Roger Goodell is, by any admission, not a popular commissioner. The league has certainly suffered through some nasty issues, particularly this past season, with a variety of domestic abuse charges being cast upon several players. Goodell isn't getting much love from fans, either–they find it ridiculous that a player like Josh Gordon can be suspended for 10 games for marijuana use, while Adrian Peterson was still paid all season long, despite only playing in one game due to his role in a child abuse scandal.
But Goodell's latest move just might make everyone happy. For a minute or two, at least. He's announced the NFL will end its tax-exempt status, saying he is eliminating a "distraction." The U.S. requires that non-profits file annual federal tax returns, some of which must be made public. Through past IRS records, we can see that Goodell made $35 million in 2013, and has made $150.4 million in eight years as commissioner. Once this tax-exempt status is eliminated, those salary numbers will no longer be public.
Roger Goodell's Salary By Year:
It's a win all around–the NFL and Goodell get to help their image, and can now keep previously public numbers a bit more private. And for Congress–which had members who were trying to revoke the league's tax break–they're pleased to make back $109 million in federal treasury money over the next decade.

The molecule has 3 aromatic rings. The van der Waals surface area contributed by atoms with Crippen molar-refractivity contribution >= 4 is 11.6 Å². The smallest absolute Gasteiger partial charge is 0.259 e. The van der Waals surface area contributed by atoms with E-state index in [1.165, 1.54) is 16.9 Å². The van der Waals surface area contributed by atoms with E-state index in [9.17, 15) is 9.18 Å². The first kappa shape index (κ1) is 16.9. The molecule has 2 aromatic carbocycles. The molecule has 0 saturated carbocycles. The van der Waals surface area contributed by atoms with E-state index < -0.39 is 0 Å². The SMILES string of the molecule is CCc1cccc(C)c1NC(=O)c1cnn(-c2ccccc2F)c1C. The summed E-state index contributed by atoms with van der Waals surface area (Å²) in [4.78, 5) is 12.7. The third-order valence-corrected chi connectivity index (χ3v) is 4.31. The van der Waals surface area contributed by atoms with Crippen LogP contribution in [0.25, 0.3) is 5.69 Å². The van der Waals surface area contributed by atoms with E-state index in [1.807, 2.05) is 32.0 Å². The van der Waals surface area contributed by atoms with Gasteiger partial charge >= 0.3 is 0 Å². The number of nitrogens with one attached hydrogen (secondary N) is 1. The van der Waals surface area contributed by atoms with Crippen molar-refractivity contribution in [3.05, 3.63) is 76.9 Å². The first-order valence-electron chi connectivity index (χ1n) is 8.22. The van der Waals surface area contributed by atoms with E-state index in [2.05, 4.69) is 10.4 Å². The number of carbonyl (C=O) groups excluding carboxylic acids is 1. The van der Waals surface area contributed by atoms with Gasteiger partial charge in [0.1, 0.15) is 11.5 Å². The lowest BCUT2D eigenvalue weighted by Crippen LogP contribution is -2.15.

Granted, that's a small sacrifice for the NFL in the long run. Despite the negative perception toward Goodell, the league is still doing quite well for itself: revenue in 2013 was at $10 billion, up from the $7 billion it was at when Goodell took over in 2006. Most of that money goes to the teams, who are already taxed on it.
Of course, not everyone is happy–Senator Harry Reid, a Nevada Democrat, thinks Goodell should move onto more pressing matters, like changing the name of Washington's football team. But hey, when you've had as many struggles as the commissioner has had, you've gotta take it slow sometimes.